9. The glass sheet assembly of claim 2 wherein said adhesive comprises a humidity settable polyurethane.
10. The glass sheet assembly of claim 2 wherein the edge strip comprises a first part which includes said leg and a second part engageable or bonded with said first part for holding said first part.
11. The glass sheet assembly of claim 10 wherein the first part is bonded to the second part by adhesive bonding, welding, brazing or soldering.
12. The glass sheet assembly of claim 10 wherein both said first part and said second part have a U-shaped cross-section.
13. The glass sheet assembly of claim 12 wherein said second part is engageably clamped by said first part.
14. The glass sheet assembly of claim 2 wherein said glass sheet assembly is adapted for use in an automobile.
15. The glass sheet assembly of claim 2 wherein said edge strip has a U-shaped cross-section.
16. The glass sheet assembly of claim 2 wherein said edge strip is essentially planar before application to said glass sheet.
17. The glass sheet assembly of claim 2 wherein said edge strip has a Z-shaped cross-section.
Description
BACKGROUND OF THE INVENTION

1. Field of the Invention

The invention relates to a glass sheet provided with metal mounting means attached to its border by adhesive bonding. In particular, the present invention may be used in an automobile where the glass sheet has edge strips which are adhesively bonded thereto and which are used for holding and guiding the glass sheet in the body of the automobile. The more particular example of such a sheet is a sliding glass sheet for the window in a door of a vehicle.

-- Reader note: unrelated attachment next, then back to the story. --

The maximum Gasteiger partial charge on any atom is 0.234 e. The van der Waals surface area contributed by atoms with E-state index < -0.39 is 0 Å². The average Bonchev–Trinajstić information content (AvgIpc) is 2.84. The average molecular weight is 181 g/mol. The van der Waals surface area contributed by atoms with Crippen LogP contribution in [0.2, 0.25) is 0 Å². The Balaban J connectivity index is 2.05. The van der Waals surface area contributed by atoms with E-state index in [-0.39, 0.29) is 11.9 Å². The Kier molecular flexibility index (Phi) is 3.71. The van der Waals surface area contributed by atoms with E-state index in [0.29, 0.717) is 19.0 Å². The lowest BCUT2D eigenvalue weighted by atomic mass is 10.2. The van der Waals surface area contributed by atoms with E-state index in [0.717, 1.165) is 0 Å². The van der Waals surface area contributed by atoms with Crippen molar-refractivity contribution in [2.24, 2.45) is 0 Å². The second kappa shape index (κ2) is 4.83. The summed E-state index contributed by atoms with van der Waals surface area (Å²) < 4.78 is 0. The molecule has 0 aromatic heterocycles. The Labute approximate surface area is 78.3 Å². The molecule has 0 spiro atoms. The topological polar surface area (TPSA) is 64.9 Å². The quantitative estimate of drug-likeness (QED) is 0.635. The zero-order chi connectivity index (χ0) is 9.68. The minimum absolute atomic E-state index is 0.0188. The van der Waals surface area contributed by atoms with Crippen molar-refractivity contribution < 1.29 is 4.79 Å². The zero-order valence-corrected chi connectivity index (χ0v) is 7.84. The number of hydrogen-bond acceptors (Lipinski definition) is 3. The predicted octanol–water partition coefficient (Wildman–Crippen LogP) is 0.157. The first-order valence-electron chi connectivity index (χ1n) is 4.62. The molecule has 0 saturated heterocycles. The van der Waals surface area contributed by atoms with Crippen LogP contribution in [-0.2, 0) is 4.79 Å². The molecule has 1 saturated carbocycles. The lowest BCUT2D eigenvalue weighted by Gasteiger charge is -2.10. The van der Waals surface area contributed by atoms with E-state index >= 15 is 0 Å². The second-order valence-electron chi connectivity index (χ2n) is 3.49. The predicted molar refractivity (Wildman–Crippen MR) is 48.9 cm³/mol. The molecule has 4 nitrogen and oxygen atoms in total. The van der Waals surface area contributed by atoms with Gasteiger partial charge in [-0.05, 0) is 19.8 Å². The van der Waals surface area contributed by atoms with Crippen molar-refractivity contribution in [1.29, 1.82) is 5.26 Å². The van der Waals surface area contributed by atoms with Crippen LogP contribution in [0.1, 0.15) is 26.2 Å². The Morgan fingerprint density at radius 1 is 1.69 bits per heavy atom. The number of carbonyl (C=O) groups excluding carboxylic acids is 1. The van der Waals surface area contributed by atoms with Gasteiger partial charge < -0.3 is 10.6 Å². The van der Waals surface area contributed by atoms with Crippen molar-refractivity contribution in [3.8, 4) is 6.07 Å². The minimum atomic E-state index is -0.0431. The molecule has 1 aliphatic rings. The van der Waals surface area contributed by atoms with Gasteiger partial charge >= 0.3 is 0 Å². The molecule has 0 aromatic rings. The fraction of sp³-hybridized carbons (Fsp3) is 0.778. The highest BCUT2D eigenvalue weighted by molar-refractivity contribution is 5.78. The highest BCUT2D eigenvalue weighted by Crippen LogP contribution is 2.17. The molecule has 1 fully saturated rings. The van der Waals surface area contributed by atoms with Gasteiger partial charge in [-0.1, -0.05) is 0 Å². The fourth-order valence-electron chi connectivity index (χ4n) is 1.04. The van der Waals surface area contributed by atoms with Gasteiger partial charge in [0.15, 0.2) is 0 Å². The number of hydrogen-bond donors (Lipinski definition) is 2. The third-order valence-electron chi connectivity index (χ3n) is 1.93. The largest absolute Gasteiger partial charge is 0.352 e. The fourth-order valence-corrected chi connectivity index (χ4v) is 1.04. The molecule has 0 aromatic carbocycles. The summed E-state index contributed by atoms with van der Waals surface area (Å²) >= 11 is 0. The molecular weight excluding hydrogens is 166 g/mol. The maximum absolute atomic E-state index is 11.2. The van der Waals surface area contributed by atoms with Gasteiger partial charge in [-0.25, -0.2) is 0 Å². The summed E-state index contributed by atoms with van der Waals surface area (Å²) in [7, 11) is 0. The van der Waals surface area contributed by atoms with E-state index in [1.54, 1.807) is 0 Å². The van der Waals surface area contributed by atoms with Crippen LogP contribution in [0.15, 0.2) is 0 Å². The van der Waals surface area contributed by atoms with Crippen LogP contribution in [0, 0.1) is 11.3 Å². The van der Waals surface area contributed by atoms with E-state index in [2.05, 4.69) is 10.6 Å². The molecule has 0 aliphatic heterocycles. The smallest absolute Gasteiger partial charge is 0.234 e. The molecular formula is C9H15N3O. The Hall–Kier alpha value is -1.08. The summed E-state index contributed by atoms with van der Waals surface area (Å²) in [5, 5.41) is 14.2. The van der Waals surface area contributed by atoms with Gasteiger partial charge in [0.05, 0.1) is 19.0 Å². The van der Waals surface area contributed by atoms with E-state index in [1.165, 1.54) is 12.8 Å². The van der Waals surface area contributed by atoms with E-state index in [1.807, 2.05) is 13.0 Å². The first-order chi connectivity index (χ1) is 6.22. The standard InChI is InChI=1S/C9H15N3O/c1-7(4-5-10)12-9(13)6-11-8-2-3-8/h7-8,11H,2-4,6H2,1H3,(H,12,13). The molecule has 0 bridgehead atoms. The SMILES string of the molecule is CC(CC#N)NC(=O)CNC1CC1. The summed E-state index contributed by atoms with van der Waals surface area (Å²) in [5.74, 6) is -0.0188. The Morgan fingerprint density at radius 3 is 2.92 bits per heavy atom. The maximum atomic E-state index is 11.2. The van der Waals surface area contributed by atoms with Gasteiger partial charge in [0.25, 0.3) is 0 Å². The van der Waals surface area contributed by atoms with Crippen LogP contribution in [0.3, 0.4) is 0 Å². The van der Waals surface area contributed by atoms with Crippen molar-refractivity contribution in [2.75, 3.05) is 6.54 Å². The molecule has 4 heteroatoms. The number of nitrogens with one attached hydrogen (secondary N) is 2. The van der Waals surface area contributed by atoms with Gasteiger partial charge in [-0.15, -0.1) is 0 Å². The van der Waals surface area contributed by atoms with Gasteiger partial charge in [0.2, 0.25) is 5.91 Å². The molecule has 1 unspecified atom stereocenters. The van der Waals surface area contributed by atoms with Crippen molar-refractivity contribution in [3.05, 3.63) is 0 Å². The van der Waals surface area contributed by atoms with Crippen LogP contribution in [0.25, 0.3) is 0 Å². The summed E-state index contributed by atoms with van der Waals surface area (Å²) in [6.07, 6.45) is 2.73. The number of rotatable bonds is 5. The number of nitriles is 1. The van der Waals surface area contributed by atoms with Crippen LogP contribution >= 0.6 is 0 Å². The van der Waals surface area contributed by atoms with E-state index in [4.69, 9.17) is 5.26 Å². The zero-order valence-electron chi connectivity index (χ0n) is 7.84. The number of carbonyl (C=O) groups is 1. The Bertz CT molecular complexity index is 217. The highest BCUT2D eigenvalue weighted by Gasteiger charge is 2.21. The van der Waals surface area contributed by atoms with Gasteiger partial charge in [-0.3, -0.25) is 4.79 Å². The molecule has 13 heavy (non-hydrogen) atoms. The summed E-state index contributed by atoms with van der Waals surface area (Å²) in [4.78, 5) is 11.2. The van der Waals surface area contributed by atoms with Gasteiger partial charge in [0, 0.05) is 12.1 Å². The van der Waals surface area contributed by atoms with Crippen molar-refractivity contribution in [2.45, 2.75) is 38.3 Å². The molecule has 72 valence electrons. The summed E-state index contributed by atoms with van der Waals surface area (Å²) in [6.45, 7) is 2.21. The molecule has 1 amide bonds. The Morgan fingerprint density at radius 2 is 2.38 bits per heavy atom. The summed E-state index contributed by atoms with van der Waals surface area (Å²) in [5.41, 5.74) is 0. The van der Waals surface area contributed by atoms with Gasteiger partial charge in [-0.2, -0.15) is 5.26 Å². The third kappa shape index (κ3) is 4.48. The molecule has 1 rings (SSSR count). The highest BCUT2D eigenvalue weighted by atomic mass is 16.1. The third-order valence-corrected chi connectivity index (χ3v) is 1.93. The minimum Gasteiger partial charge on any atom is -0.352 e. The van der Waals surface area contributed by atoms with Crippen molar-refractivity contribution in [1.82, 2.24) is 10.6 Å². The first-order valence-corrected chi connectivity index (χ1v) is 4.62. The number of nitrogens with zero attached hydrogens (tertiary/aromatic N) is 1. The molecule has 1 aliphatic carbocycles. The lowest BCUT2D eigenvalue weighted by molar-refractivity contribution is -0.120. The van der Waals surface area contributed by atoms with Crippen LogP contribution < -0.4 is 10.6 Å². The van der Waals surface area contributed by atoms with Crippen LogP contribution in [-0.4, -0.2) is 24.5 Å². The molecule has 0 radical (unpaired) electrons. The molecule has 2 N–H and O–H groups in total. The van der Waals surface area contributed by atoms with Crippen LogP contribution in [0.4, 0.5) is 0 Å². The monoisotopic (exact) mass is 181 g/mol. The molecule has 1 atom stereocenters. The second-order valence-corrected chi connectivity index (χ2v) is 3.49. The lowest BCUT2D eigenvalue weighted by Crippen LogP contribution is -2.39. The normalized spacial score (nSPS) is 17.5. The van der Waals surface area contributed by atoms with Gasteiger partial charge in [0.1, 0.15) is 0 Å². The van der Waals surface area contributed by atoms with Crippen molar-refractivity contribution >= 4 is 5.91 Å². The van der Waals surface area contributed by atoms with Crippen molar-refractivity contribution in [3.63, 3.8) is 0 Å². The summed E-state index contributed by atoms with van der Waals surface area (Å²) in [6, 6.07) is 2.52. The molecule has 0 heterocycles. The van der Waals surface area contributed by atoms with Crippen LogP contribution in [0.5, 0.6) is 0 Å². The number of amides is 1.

2. Description of the Prior Art

There is an increasing trend toward the reduction of aerodynamic drag of automobiles. For this purpose, it is known to mount the automobile glass, particularly the lateral windows, in the body of the vehicle such that the exterior surface of the sheet is completely flush with the automobile body. As a consequence, it is no longer possible to hold the sheet at its edge surface in metal U-shape strips, which yield undesirable protuberances which increase aerodynamic drag. Instead, use is made of systems, for mounting the glass sheet in the body, which do not yield protuberances at the outer surface of the glass sheet. Among the possible systems, there has been devised a system of attachment by adhesive bonding, whereby all the metal parts necessary for proper operation of the glass element (e.g., profiled pieces for holding, guiding, etc.) are adhesively bonded directly to the surface of the glass facing the interior of the vehicle.